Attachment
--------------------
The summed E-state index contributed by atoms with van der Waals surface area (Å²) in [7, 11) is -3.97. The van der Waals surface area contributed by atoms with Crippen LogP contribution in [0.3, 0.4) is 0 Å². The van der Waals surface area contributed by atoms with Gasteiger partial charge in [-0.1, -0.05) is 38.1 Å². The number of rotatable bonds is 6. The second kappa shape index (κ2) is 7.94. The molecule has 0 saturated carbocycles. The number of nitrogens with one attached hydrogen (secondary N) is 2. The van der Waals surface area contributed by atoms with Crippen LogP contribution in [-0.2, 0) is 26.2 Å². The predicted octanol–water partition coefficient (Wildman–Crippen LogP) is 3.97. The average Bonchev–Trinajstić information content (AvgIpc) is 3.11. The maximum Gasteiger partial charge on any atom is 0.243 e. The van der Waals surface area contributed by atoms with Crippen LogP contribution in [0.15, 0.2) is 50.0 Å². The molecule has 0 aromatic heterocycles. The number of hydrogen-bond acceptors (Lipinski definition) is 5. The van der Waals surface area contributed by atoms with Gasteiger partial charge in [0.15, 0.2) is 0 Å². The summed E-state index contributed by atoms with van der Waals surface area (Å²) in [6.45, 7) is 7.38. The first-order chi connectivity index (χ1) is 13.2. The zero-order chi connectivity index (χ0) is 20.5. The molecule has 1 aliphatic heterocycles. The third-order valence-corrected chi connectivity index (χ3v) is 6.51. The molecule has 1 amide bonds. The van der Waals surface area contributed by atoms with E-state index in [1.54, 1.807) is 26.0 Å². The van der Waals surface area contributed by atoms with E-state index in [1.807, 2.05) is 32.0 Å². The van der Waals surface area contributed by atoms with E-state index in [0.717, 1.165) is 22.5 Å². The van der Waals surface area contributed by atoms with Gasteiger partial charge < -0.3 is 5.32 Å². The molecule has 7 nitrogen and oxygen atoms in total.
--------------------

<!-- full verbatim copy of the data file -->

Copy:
The summed E-state index contributed by atoms with van der Waals surface area (Å²) in [7, 11) is -3.97. The van der Waals surface area contributed by atoms with Crippen LogP contribution in [0.3, 0.4) is 0 Å². The van der Waals surface area contributed by atoms with Gasteiger partial charge in [-0.1, -0.05) is 38.1 Å². The number of rotatable bonds is 6. The second kappa shape index (κ2) is 7.94. The molecule has 0 saturated carbocycles. The number of nitrogens with one attached hydrogen (secondary N) is 2. The van der Waals surface area contributed by atoms with Crippen LogP contribution in [-0.2, 0) is 26.2 Å². The predicted octanol–water partition coefficient (Wildman–Crippen LogP) is 3.97. The average Bonchev–Trinajstić information content (AvgIpc) is 3.11. The maximum Gasteiger partial charge on any atom is 0.243 e. The van der Waals surface area contributed by atoms with Crippen LogP contribution in [0.15, 0.2) is 50.0 Å². The molecule has 0 aromatic heterocycles. The number of hydrogen-bond acceptors (Lipinski definition) is 5. The van der Waals surface area contributed by atoms with Gasteiger partial charge in [0.15, 0.2) is 0 Å². The summed E-state index contributed by atoms with van der Waals surface area (Å²) in [6.45, 7) is 7.38. The first-order chi connectivity index (χ1) is 13.2. The zero-order chi connectivity index (χ0) is 20.5. The molecule has 1 aliphatic heterocycles. The third-order valence-corrected chi connectivity index (χ3v) is 6.51. The molecule has 1 amide bonds. The van der Waals surface area contributed by atoms with E-state index in [1.54, 1.807) is 26.0 Å². The van der Waals surface area contributed by atoms with E-state index in [1.807, 2.05) is 32.0 Å². The van der Waals surface area contributed by atoms with E-state index in [0.717, 1.165) is 22.5 Å². The van der Waals surface area contributed by atoms with Gasteiger partial charge < -0.3 is 5.32 Å². The molecule has 7 nitrogen and oxygen atoms in total.